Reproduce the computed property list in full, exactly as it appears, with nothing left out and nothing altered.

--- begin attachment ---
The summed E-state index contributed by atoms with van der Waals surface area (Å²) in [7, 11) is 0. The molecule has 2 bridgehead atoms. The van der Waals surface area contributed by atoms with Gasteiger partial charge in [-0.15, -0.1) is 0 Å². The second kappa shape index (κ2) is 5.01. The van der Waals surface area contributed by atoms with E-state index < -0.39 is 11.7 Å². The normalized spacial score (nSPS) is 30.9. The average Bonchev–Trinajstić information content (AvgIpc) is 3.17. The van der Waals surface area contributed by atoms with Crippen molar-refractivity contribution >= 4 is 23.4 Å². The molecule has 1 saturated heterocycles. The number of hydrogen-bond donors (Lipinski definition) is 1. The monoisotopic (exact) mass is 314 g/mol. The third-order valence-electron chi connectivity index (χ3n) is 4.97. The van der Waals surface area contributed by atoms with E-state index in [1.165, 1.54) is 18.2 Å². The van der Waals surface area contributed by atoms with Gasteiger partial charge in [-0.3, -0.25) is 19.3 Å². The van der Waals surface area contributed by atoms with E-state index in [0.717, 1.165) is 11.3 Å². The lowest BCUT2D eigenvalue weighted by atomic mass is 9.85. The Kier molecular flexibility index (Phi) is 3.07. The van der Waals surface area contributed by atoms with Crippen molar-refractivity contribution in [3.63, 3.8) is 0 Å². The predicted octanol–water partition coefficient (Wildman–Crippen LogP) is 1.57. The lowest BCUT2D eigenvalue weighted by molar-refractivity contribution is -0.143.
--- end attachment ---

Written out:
The summed E-state index contributed by atoms with van der Waals surface area (Å²) in [7, 11) is 0. The molecule has 2 bridgehead atoms. The van der Waals surface area contributed by atoms with Gasteiger partial charge in [-0.15, -0.1) is 0 Å². The second kappa shape index (κ2) is 5.01. The van der Waals surface area contributed by atoms with E-state index < -0.39 is 11.7 Å². The normalized spacial score (nSPS) is 30.9. The average Bonchev–Trinajstić information content (AvgIpc) is 3.17. The van der Waals surface area contributed by atoms with Crippen molar-refractivity contribution >= 4 is 23.4 Å². The molecule has 1 saturated heterocycles. The number of hydrogen-bond donors (Lipinski definition) is 1. The monoisotopic (exact) mass is 314 g/mol. The third-order valence-electron chi connectivity index (χ3n) is 4.97. The van der Waals surface area contributed by atoms with E-state index in [1.165, 1.54) is 18.2 Å². The van der Waals surface area contributed by atoms with Gasteiger partial charge in [-0.3, -0.25) is 19.3 Å². The van der Waals surface area contributed by atoms with E-state index in [0.717, 1.165) is 11.3 Å². The lowest BCUT2D eigenvalue weighted by atomic mass is 9.85. The Kier molecular flexibility index (Phi) is 3.07. The van der Waals surface area contributed by atoms with Crippen molar-refractivity contribution in [3.63, 3.8) is 0 Å². The predicted octanol–water partition coefficient (Wildman–Crippen LogP) is 1.57. The lowest BCUT2D eigenvalue weighted by molar-refractivity contribution is -0.143.